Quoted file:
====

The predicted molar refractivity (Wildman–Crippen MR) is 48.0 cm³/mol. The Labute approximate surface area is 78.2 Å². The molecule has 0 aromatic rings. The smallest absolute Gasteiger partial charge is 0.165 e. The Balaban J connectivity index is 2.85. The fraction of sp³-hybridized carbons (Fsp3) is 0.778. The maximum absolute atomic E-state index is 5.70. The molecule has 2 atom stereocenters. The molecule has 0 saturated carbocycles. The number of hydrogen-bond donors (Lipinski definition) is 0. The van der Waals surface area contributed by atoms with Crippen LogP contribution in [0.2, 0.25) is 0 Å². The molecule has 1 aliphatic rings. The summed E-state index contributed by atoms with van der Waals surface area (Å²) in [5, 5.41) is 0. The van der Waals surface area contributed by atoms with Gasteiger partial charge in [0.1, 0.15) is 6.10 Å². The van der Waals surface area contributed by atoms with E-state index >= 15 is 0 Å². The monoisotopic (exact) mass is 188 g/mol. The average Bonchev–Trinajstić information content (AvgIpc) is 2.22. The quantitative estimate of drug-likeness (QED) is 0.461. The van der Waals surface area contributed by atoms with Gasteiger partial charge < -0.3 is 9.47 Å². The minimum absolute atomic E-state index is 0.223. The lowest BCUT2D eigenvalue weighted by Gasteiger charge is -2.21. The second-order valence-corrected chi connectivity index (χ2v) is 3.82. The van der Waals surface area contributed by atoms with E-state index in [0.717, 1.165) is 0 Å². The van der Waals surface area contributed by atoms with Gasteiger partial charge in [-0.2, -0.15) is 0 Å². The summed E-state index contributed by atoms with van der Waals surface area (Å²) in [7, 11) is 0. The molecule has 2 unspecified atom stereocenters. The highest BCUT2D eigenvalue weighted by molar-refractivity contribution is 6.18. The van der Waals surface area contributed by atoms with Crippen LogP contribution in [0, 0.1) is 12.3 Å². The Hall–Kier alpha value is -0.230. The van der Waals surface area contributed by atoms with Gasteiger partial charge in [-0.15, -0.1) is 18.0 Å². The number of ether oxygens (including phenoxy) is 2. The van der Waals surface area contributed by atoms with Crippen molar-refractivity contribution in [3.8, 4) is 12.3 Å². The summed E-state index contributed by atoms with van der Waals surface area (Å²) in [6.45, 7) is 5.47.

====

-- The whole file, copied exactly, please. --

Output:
The predicted molar refractivity (Wildman–Crippen MR) is 48.0 cm³/mol. The Labute approximate surface area is 78.2 Å². The molecule has 0 aromatic rings. The smallest absolute Gasteiger partial charge is 0.165 e. The Balaban J connectivity index is 2.85. The fraction of sp³-hybridized carbons (Fsp3) is 0.778. The maximum absolute atomic E-state index is 5.70. The molecule has 2 atom stereocenters. The molecule has 0 saturated carbocycles. The number of hydrogen-bond donors (Lipinski definition) is 0. The van der Waals surface area contributed by atoms with Crippen LogP contribution in [0.2, 0.25) is 0 Å². The molecule has 1 aliphatic rings. The summed E-state index contributed by atoms with van der Waals surface area (Å²) in [5, 5.41) is 0. The van der Waals surface area contributed by atoms with Gasteiger partial charge in [0.1, 0.15) is 6.10 Å². The van der Waals surface area contributed by atoms with E-state index >= 15 is 0 Å². The monoisotopic (exact) mass is 188 g/mol. The average Bonchev–Trinajstić information content (AvgIpc) is 2.22. The quantitative estimate of drug-likeness (QED) is 0.461. The van der Waals surface area contributed by atoms with Gasteiger partial charge < -0.3 is 9.47 Å². The minimum absolute atomic E-state index is 0.223. The lowest BCUT2D eigenvalue weighted by Gasteiger charge is -2.21. The second-order valence-corrected chi connectivity index (χ2v) is 3.82. The van der Waals surface area contributed by atoms with E-state index in [0.717, 1.165) is 0 Å². The van der Waals surface area contributed by atoms with Gasteiger partial charge in [-0.2, -0.15) is 0 Å². The summed E-state index contributed by atoms with van der Waals surface area (Å²) in [7, 11) is 0. The molecule has 2 unspecified atom stereocenters. The highest BCUT2D eigenvalue weighted by molar-refractivity contribution is 6.18. The van der Waals surface area contributed by atoms with Crippen LogP contribution in [0, 0.1) is 12.3 Å². The Hall–Kier alpha value is -0.230. The van der Waals surface area contributed by atoms with Gasteiger partial charge in [-0.15, -0.1) is 18.0 Å². The number of ether oxygens (including phenoxy) is 2. The van der Waals surface area contributed by atoms with Crippen molar-refractivity contribution in [3.8, 4) is 12.3 Å². The summed E-state index contributed by atoms with van der Waals surface area (Å²) in [6.45, 7) is 5.47.